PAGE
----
CHARLESTON, W.Va. -- An unusual impulse to organize my kitchen cabinets recently yielded an unexpected find.
I was perched tippy-toed on a stepstool reaching blindly into the back recesses of the high top shelf, when my fingers touched a metal surface. I pulled out the battered tin box and remembered the day years ago when my parents bequeathed me my grandmother's recipe box.
After poring through the recipes written on yellowing note cards in her impeccable Palmer-method handwriting, I had planned to tackle some of the recipes, but didn't. The tin box, colorfully painted in the image of the Hygieia dustless chalk it originally contained, went on the top shelf, where it was eventually pushed to the back and forgotten.
My grandmother Alta Sidell Watkins was a longtime elementary school teacher in Wood County. She spent many more hours in the classroom than in the kitchen, but she did sometimes host family dinners at her house, usually a pot roast or ham, always with mashed potatoes and home-canned and long-simmered, like for hours, green beans.
Those recipes are all in the tin box. Toward the bottom of the box, the cards appear to have been written by a different hand, perhaps that of my great-grandmother Emma Sidell, who with her husband Alonzo, settled their large family in Wetzel County, where their descendents still gather for annual reunions.
She probably wrote out recipe note for Sponge Cake with Hot Water that is dated April 3, 1910 and finishes with the admonition, "If these directions are followed, the cake will be very nice."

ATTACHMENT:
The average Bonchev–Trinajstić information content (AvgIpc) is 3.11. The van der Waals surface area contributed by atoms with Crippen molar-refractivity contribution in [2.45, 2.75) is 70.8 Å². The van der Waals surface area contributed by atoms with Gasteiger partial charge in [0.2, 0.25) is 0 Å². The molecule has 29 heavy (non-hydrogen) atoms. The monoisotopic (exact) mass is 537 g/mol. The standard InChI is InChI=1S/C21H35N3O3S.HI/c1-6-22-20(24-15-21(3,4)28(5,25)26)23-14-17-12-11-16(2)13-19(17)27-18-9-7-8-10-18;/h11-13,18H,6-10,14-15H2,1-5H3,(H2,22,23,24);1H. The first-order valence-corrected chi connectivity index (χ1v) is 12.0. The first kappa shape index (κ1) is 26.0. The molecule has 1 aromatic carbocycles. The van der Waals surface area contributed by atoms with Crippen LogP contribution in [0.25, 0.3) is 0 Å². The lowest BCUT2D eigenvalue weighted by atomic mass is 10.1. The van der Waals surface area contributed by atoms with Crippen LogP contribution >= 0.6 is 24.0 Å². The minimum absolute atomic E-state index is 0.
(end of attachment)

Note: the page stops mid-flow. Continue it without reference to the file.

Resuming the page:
Many of the entrée recipes for economy-minded dishes were clipped from 1940s Wheeling and Charleston newspapers. There was meatloaf with an even meat-to-breadcrumbs ratio, macaroni Swiss steak that called for lots of macaroni and not so much round steak, and ham loaf.
I remember her ham loaf and included the recipe below. It was actually pretty good, although it elicited giggles from the ungrateful grandchildren for some reason. We were lucky we weren't served the recipe on the other side of that card: Liver Loaf.
As I sorted the recipes by type, I was surprised to find that the stack of cakes, pies, cookies, custards and candy towered over the relatively insignificant number of salad and entrée recipes. They must have represented wishful thinking for someone like my grandmother who couldn't indulge in many sweets.
I made the Nut Cream Loaf Cake first. It isn't very sweet, but it's delicious sliced, toasted and spread with a bit of butter and jam or apple butter.
The chocolate cake and butterscotch icing really brought back wonderful memories of meals at her house and family reunions. We usually cleaned our plates in anticipation of that much-loved treat.
I'm grateful to have her actual recipe for the cake because I've never succeeded in capturing its essence in the cakes I baked. The cake turned out to be moist and very much like I remembered.
I've made a version of the icing, essentially a spreadable penuche fudge, for years, but again, never with her directions. It's crucial to work quickly with this frosting because it hardens very quickly and won't spread smoothly, resulting in splotchy coverage, often dotted with chocolate crumbs.
For years, birthday cakes have always been tasty, but often not pretty. Perhaps they'll look as good as the taste in the future.
Reach Julie Robinson at jul...@wvgazette.com or 304-348-1230.
Nut Cream Loaf Cake
2 cups cake flour
21/2 teaspoons baking powder
1/2 teaspoon salt
1/2 cup shortening
1 cup sugar
2/3 cup milk
1/2 teaspoon vanilla
1/2 cup nuts, chopped
3 egg whites
SIFT together flour, baking powder and salt.
CREAM shortening, then add sugar and mix well. Add sifted dry ingredients, alternating with milk. Beat well.
BEAT egg whites until stiff, but not dry. Fold egg whites carefully into the batter. Turn into greased loaf pan lined with waxed paper.
BAKE at 350 degrees for about an hour until toothpick inserted in the middle comes out clean.
1 cup butter or shortening
2 cups sugar